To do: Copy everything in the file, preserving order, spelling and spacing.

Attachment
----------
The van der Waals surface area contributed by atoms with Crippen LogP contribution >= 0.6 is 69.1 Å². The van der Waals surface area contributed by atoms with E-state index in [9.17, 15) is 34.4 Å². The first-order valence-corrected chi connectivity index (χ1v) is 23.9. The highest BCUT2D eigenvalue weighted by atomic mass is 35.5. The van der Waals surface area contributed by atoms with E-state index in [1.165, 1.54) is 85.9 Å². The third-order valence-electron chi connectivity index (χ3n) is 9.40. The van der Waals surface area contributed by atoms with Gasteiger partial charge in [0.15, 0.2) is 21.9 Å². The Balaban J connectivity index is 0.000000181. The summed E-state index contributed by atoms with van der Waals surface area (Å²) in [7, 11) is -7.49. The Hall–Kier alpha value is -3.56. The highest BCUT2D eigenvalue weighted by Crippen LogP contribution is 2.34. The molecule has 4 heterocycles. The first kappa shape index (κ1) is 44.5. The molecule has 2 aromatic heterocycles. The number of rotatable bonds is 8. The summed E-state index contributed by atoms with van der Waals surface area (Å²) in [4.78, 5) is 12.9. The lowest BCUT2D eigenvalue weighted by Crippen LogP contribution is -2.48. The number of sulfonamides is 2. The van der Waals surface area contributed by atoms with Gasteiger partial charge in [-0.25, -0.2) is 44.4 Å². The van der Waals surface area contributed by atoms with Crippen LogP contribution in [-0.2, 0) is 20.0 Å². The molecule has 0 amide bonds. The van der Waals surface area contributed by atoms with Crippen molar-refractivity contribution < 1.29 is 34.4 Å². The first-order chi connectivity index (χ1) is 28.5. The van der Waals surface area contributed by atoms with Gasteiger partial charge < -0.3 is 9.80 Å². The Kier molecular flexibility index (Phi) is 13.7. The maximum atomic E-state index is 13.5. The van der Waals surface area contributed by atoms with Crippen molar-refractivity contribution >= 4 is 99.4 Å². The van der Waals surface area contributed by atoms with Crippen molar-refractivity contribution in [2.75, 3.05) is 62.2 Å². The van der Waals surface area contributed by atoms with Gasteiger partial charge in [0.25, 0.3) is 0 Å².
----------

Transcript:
The van der Waals surface area contributed by atoms with Crippen LogP contribution >= 0.6 is 69.1 Å². The van der Waals surface area contributed by atoms with E-state index in [9.17, 15) is 34.4 Å². The first-order valence-corrected chi connectivity index (χ1v) is 23.9. The highest BCUT2D eigenvalue weighted by atomic mass is 35.5. The van der Waals surface area contributed by atoms with E-state index in [1.165, 1.54) is 85.9 Å². The third-order valence-electron chi connectivity index (χ3n) is 9.40. The van der Waals surface area contributed by atoms with Gasteiger partial charge in [0.15, 0.2) is 21.9 Å². The Balaban J connectivity index is 0.000000181. The summed E-state index contributed by atoms with van der Waals surface area (Å²) in [7, 11) is -7.49. The Hall–Kier alpha value is -3.56. The highest BCUT2D eigenvalue weighted by Crippen LogP contribution is 2.34. The molecule has 4 heterocycles. The first kappa shape index (κ1) is 44.5. The molecule has 2 aromatic heterocycles. The number of rotatable bonds is 8. The summed E-state index contributed by atoms with van der Waals surface area (Å²) in [4.78, 5) is 12.9. The lowest BCUT2D eigenvalue weighted by Crippen LogP contribution is -2.48. The number of sulfonamides is 2. The van der Waals surface area contributed by atoms with Gasteiger partial charge in [-0.25, -0.2) is 44.4 Å². The van der Waals surface area contributed by atoms with Crippen LogP contribution in [-0.2, 0) is 20.0 Å². The molecule has 0 amide bonds. The van der Waals surface area contributed by atoms with Crippen molar-refractivity contribution < 1.29 is 34.4 Å². The first-order chi connectivity index (χ1) is 28.5. The van der Waals surface area contributed by atoms with Gasteiger partial charge < -0.3 is 9.80 Å². The Kier molecular flexibility index (Phi) is 13.7. The maximum atomic E-state index is 13.5. The van der Waals surface area contributed by atoms with Crippen molar-refractivity contribution >= 4 is 99.4 Å². The van der Waals surface area contributed by atoms with Crippen molar-refractivity contribution in [2.75, 3.05) is 62.2 Å². The van der Waals surface area contributed by atoms with Gasteiger partial charge in [0.25, 0.3) is 0 Å².